As we see people staying at home the world over and events of all sports, such as Wimbledon, The Masters & Euro 2020 cancelled we are left to ponder what the future holds for us.
However uncertain this period may be, this is the ideal opportunity to contemplate, refine and prepare ourselves for getting back out onto the pitch and officiating again.
First and foremost, everyone has a key role to play in helping their families, communities and more widely, the world back to normality. Many football associations and referees have echoed this sentiment, the health of everyone must be paramount and we need to support each other. However, for those not on the coal face, this period of time has presented an chance to step off the face paced treadmill of life and turn attentions to the future.
If improving your refereeing is important to you, use the additional time you now have to make it happen.
If you love officiating and want to climb the promotion ladder then relax. Football will return and when it does it will come thick and fast in order to undo the backlog. It is said that “you never know what have until it’s gone” and that has never felt more true. It is clear by the amount of football content that is being broadcast online and on television, some of which is really useful to create discussion and debate around officiating decisions which helps referees continue their development whilst football is non-active. However, the hunger and desire for the return of live action is gaining strength and momentum the longer time passes.
What does this mean for referees?
If you are at a loss as to how to revitalise your refereeing career career with football paused then use the time you now have wisely. Adjust your mindset, there are a lot of positive things that you can do with more time. If improving your standard of officiating is a priority, then use the additional time you now have to turn it into a reality. In reality football hasn’t stopped. The majority of those who work in the business and operational side of football are working and planning to continue the improvement the sport so that its ready when it is safe to return. The only missing piece is the football and that’s only one part (admittedly, an important one) of a regular week.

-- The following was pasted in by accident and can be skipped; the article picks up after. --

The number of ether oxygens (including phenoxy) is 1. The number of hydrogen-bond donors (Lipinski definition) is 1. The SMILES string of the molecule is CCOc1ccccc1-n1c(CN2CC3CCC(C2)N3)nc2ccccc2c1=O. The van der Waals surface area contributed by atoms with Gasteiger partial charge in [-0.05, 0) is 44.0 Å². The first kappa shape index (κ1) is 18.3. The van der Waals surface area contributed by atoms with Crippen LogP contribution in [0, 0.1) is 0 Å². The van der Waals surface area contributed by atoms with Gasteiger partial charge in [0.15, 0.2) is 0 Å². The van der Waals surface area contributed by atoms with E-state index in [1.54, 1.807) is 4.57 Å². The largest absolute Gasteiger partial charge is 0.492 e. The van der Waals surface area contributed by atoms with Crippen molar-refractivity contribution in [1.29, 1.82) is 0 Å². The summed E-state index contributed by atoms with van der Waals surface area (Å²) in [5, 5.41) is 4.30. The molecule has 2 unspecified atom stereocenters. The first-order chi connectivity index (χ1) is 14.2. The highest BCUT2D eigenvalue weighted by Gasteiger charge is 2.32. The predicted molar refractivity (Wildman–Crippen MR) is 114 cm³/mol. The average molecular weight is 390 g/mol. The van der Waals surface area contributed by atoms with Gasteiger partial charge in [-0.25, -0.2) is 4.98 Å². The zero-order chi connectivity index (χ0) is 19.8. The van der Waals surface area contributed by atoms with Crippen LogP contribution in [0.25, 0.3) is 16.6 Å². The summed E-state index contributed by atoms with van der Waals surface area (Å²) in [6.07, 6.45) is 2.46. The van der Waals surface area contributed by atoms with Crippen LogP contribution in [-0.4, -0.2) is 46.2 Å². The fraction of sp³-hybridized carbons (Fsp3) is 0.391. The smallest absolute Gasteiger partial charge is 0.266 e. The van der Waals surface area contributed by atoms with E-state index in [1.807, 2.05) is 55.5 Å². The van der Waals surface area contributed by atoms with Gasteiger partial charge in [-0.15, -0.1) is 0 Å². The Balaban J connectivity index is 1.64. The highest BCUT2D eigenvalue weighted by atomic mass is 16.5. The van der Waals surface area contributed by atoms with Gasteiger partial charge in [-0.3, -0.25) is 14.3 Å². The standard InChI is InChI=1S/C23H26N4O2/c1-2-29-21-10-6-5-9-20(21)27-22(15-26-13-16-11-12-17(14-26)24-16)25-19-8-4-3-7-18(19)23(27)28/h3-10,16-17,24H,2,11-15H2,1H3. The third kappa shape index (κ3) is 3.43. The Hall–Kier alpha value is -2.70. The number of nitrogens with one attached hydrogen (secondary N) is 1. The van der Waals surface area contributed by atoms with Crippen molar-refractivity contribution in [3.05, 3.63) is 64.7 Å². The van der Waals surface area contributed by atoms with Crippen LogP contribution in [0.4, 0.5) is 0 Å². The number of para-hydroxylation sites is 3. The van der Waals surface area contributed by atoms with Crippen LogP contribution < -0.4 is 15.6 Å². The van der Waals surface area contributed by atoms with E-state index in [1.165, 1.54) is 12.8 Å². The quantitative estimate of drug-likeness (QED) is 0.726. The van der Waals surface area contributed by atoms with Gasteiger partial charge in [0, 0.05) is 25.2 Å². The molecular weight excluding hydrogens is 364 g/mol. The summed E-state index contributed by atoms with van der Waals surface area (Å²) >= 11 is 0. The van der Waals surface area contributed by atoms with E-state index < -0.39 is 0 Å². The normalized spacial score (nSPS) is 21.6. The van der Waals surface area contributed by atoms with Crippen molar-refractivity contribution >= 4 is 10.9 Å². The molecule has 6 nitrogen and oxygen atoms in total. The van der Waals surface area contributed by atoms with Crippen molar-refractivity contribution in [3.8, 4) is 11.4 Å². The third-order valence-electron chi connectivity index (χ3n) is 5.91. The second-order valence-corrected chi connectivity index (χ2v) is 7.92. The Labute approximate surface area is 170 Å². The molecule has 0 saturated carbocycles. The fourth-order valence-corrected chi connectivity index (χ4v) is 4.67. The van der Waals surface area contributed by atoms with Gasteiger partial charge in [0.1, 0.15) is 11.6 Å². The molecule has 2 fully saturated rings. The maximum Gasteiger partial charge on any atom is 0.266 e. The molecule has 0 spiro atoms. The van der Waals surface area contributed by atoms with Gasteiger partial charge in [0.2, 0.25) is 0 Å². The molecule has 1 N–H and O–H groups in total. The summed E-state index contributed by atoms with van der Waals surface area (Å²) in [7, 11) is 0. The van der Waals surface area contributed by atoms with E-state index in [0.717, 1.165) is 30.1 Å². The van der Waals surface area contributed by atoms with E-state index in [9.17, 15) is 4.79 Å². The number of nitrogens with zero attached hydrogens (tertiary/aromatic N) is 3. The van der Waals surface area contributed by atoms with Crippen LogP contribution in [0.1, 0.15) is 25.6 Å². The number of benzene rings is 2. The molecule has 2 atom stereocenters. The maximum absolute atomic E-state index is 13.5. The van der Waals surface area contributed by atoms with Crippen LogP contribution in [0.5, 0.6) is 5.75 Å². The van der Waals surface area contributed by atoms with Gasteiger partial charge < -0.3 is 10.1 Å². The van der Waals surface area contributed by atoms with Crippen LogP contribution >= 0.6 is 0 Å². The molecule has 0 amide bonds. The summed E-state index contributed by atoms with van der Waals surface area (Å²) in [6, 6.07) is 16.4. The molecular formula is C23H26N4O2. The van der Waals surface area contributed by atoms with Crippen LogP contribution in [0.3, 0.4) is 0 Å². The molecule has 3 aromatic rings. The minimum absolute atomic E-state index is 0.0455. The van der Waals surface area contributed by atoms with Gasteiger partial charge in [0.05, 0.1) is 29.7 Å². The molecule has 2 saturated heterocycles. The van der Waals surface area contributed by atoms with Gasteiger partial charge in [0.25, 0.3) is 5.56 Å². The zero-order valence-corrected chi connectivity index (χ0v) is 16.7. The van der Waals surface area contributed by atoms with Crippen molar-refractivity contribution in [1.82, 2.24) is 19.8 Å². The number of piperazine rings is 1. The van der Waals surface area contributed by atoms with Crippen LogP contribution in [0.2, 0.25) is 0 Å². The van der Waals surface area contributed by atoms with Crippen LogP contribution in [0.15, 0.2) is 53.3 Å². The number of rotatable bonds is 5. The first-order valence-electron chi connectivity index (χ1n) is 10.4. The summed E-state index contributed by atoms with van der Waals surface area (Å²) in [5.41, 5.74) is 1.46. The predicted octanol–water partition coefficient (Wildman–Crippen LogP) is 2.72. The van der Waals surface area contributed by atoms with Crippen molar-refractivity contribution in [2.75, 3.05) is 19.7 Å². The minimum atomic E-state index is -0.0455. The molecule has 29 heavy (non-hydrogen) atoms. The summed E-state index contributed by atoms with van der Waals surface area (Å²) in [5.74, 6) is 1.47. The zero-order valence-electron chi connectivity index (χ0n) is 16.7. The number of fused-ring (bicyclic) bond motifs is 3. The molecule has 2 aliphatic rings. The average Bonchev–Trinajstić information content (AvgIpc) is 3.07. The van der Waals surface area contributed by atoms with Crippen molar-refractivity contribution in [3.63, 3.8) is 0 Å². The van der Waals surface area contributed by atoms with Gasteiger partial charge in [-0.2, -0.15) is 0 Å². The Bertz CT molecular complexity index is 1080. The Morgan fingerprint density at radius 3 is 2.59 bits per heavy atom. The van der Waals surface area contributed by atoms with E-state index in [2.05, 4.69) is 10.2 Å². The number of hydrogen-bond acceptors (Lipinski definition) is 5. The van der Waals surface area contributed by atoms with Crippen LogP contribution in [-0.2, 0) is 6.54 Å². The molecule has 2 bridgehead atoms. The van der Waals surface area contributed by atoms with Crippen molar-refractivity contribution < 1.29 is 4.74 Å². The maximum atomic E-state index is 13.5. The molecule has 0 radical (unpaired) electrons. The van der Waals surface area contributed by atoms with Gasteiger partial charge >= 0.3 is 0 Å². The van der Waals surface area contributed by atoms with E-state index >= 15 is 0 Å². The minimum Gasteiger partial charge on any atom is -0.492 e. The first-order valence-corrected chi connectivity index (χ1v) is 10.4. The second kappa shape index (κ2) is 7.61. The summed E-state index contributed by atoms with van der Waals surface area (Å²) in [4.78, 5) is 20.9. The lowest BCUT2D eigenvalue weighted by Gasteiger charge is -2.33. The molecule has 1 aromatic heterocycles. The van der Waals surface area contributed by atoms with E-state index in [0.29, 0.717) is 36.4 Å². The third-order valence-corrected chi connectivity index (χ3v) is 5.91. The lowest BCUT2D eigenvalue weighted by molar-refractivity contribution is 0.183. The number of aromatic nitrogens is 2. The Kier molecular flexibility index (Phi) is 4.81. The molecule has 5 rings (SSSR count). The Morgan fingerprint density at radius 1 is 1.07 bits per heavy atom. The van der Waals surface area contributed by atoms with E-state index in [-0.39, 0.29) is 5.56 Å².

Whether you are at University, have begun working or you are well into a non-sport career the advice is the same.
Continuing your refereeing education and increasing your expertise and confidence.
It is common knowledge that refereeing is competitive. Unfortunately, there is a myth which states that “to succeed in football you have to work in football”. Alongside that, frequently people often state “it’s not what you know, it’s who you know”. Both of these statements lack any factual basis. They are an excuse for those who have wasted time afforded to them to assess the opportunity, learn and then act.
The most important thing is you. The way that your personality comes through when you referee, your passion for officiating, your knowledge of the laws of the game and your commitment to the time and sacrifices that have to be taken to be successful in refereeing. If you use the time you now have to improve your weaknesses, you can address and boost every one of these factors.
Stay at home as much as you can and support your family and those around you. You could spend some of your free time reading the law changes which will come into effect on 1st June 2020, learn and build your expertise and you will be ready to move forward in your refereeing career.
At The Third Team I work individually and in collaboration with different professionals where I have developed workshops associated with Resilience and Mental Toughness Development to help referees. The workshops are interactive, where referees are encouraged to open up and share their experiences to help each other.
Feel free to contact me if you’d like to know more about my workshops and how I could help you or your officials.
Referee Educator & Managing Director of The Third Team
Nathan Sherratt, Referee Educator, Resilience Trainer and Managing Director of The Third Team. A Mental Toughness Practitioner based in County Durham, North East England.